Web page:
Tuesday, May 22, 2007

Suns word to Microsoft and others...

Sun's CEO, Jonathan Schwartz, wrote a great piece in his blog yesterday about patents, customers, and business entitled Censoring Free Media (Or...Fighting Letters to the Editor). To some degree, as Groklaw's PJ put it - it is an open lesson to Microsoft on how to reinvent themselves for the new age in the software industry, the age of free, open source software. And to that, perhaps the following is the one of the best quotes that can be taken from it, and one that all businesses in any industry should remember:

...the best way for us to do so is to embrace community content, not litigate against it. Those that resist the transition to free media are valuing their patent portfolios more highly than their customers. And that's not Sun's business model.

Oh, and thank you Sun for standing behind Red Hat and Ubuntu; I hope you will not limit yourselves to just those two (I hope they were just examples of whom you would stand up for), but regardless - thank you at the very least for standing up for them even if you do.

Tuesday, May 15, 2007

Microsoft...a threat? Not likely.

Recently Microsoft started talking up a storm about it patents and how F/OSS infringes them. But as many are noting, it's just a ploy. Well...

For starters, perhaps this is what Ballmer has been working on for the last few years since he took over the lead from Gates. If so (and I have not way to confirm that), then that is quite interesting as it would reveal the difference between Gates and Ballmer and how they have lead Microsoft over the years, and who is possibly to blame for some of the mis-steps at Microsoft. But that's only speculation. On for the real stuff...

First - let's assume that software patents in the U.S. are valid. In which case, it is likely as others have said that they don't likely have much to stand on as a lot of it is likely basic stuff that more likely than not has a lot of prior art to it. Of course, they do have patents on NTFS and FAT; but those are not likely very enforceable since they have let them go so long - non-licensed FAT implementations that would be infringers have been available for more than 5 years, so either (a) the implementations provide prior art that would invalidate the patents, or (b) they would not be able to enforce them due to patent laws. - if you don't enforce your patent within 5 years of knowledge of infringement, then you lose the rights to the patent and enforcement. At least for FAT, time should be up; and I would find it very hard to believe that Microsoft did not know about the FAT implementations in Linux before 2002. Other patents that Microsoft has likely have a similar problem.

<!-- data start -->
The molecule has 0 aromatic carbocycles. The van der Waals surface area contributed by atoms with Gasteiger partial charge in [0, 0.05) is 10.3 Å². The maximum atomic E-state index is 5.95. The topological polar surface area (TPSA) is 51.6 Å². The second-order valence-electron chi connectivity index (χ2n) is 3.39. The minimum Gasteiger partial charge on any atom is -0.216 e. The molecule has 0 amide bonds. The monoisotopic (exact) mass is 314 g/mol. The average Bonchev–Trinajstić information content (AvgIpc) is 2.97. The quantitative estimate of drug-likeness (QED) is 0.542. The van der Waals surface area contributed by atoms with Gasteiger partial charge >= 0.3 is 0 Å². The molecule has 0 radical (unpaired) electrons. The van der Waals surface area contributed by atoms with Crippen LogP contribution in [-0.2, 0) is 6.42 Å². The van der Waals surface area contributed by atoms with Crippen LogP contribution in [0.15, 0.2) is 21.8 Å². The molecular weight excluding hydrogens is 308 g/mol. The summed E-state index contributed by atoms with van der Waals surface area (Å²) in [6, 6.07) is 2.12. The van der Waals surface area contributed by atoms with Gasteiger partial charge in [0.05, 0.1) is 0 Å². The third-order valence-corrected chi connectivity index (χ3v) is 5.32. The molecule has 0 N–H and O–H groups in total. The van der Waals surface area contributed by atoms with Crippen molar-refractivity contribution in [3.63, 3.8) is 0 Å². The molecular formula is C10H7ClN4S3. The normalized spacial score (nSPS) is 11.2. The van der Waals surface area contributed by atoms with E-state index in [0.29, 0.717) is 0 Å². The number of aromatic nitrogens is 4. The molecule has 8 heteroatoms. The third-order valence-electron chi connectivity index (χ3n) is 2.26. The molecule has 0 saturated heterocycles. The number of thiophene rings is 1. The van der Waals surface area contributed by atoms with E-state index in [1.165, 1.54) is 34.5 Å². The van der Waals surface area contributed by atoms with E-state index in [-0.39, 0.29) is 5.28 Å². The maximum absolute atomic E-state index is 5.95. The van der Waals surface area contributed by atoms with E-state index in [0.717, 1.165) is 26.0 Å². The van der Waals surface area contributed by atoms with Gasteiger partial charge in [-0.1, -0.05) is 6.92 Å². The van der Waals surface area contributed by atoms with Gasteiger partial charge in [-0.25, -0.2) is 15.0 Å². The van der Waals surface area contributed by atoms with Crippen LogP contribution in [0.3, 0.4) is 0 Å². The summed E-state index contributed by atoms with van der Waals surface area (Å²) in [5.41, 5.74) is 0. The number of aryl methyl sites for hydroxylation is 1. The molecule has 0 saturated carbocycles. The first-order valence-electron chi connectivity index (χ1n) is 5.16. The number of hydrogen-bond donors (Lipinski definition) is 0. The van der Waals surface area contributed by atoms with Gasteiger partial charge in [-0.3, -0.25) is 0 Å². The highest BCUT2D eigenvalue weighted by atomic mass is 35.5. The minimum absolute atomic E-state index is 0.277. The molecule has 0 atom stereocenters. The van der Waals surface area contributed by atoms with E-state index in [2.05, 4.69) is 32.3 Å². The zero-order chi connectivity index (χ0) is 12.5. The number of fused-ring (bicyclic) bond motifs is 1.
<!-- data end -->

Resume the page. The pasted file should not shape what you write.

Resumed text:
Now, of course, for the above, we assumed that software patents are in fact valid in the U.S. While the Federal District courts have held them to be, the US Supreme Court (SCOTUS) has not upheld that yet, and in fact SCOTUS has been actively working as of late to correct the mistakes of the Federal District Court - and Microsoft knows this. There were two rulings by SCOTUS recently that overturned positions of the Federal District Court that have been on the books for nearly 20 years, and Microsoft was the defendant in one of those rulings - AT&T vs. Microsoft. In fact, if you read the footnotes in the ruling from AT&T vs. Microsoft, it seems that SCOTUS is looking for a case to rule on software patents, and likely rule them as invalid. Microsoft would not want to be that case, but if they push the F/OSS community they will likely be backed into that corner - and patent threats will do just that.

So what is likely to happen - well, either Microsoft will wisen up and forget about it (not likely given their history), or they will push companies and the F/OSS community until their patents are revoked or software patents themselves are completely invalidated by SCOTUS.

In the meantime, don't believe their statements, and don't fall prey to their FUD.

Note: Edit - Corrected title from 'thread' to 'threat'.